Here’s another excerpt from my short story, which I think captures my own rueful mood soon after we finally broke up. The scene is in a bar where the two fictional characters have met for a drink, the man still harboring a small hope that they might reunite.
“‘I haven’t forgotten,’ the man said. The woman was very tan, she had been beautifully pale in Paris. ‘A dry Rob Roy, correct?’ She nodded and he ordered. ‘It’s funny,’ he went on, ‘I thought now—after all this time—seeing you would be different, but it’s not. When you walked in that door I felt a tingle like the old days. That sort of thing must die hard.’
‘Maybe it never dies,’ she said.
‘Three years ago, in Paris,’ he said. ‘I never want to forget how that felt.’ She smiled, her eyes downcast, saying nothing. She remembered how happy she had been with him in France—despite their troubles—how well-matched they seemed to be, how much in love she thought they were. The man continued. ‘But when I think about those days I get a little sad, a little afraid. The fear comes when I realize that it may never happen again for me.’
‘Oh, it will,’ the woman said. ‘It just takes time.’ She was looking at him now. ‘Anyway, you’re forgetting the bad stuff—all the arguments we had driving to and from Lyon.’
‘You must mean, Ms. Navigator, the times you got us lost,’ he said, and forced a smile.
‘You blamed me for it, yes.’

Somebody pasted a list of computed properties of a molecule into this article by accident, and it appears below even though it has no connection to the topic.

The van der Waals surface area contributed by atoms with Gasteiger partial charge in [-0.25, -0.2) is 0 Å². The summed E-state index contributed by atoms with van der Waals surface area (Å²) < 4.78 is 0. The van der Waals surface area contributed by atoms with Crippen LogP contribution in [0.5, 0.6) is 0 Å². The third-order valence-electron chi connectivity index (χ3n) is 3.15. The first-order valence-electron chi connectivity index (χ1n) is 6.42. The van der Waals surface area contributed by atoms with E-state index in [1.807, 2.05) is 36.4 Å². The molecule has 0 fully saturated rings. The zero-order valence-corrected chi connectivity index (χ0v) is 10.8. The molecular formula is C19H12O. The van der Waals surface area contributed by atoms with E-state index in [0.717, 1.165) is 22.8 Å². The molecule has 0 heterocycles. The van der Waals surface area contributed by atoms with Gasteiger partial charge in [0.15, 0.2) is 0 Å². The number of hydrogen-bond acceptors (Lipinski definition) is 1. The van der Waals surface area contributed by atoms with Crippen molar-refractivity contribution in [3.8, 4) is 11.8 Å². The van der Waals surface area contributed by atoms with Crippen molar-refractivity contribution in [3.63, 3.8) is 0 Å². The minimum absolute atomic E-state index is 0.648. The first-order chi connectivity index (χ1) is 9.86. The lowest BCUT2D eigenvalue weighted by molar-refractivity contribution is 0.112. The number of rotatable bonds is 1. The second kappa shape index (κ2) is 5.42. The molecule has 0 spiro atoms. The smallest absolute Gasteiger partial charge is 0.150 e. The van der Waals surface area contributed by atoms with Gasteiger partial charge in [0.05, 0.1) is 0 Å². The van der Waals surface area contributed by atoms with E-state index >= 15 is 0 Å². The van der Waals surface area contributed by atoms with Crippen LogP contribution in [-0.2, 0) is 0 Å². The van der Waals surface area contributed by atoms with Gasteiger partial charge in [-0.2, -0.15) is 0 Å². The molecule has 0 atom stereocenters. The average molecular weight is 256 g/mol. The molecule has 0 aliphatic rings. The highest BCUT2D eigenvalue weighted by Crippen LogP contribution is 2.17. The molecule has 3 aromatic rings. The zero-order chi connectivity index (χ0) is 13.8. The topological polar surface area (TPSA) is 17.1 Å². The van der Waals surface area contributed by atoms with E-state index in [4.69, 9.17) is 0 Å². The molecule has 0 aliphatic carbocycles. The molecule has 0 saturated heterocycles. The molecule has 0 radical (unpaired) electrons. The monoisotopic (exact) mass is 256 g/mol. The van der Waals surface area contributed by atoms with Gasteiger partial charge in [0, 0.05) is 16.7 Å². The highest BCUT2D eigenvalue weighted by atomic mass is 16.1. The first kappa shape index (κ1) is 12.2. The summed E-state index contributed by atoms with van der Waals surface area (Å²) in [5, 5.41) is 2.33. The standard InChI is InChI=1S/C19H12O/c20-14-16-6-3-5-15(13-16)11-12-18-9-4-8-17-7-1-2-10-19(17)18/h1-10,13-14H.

‘Well, you do have a lousy sense of direction—right?’
Again the woman did not reply. She had come to realize that the miscues between them in France amounted to an early warning system, one that she had willfully ignored. He had been unfair, blaming her for all that went wrong—on the road, at hotels and restaurants—and at the time she had begun to hate him for it. But even so, she had convinced herself that it was normal for two people in the early stages of a love affair to experience problems that could be worked out over time. For his part, the man remembered the anger he felt then, the frustrations about where to eat, which way to turn at a crossroads, where to stop for the night; how he had to depend on her to read menus and tell him where the bathrooms were. Being in love and in a foreign country was overwhelming. He felt helpless and—fair or not—he had resented her for it.”
Well, that’s the end of this story, or at least all of it I can manage to tell in a short essay. The relationship ended badly, as I said—but I have no regrets. I’ll always have Paris, and Rue Mouffetard, where I fell in love with love over and over again; and—for the first time in my life—I also fell in love with soft cheese and fresh-baked baguettes.
“Rue Mouffetard: A Romance” is the second in a series of travel-photo essays which will post on this blog from time-to-time. (Click images for larger views.) Copyright © 2008 Jim Sizemore.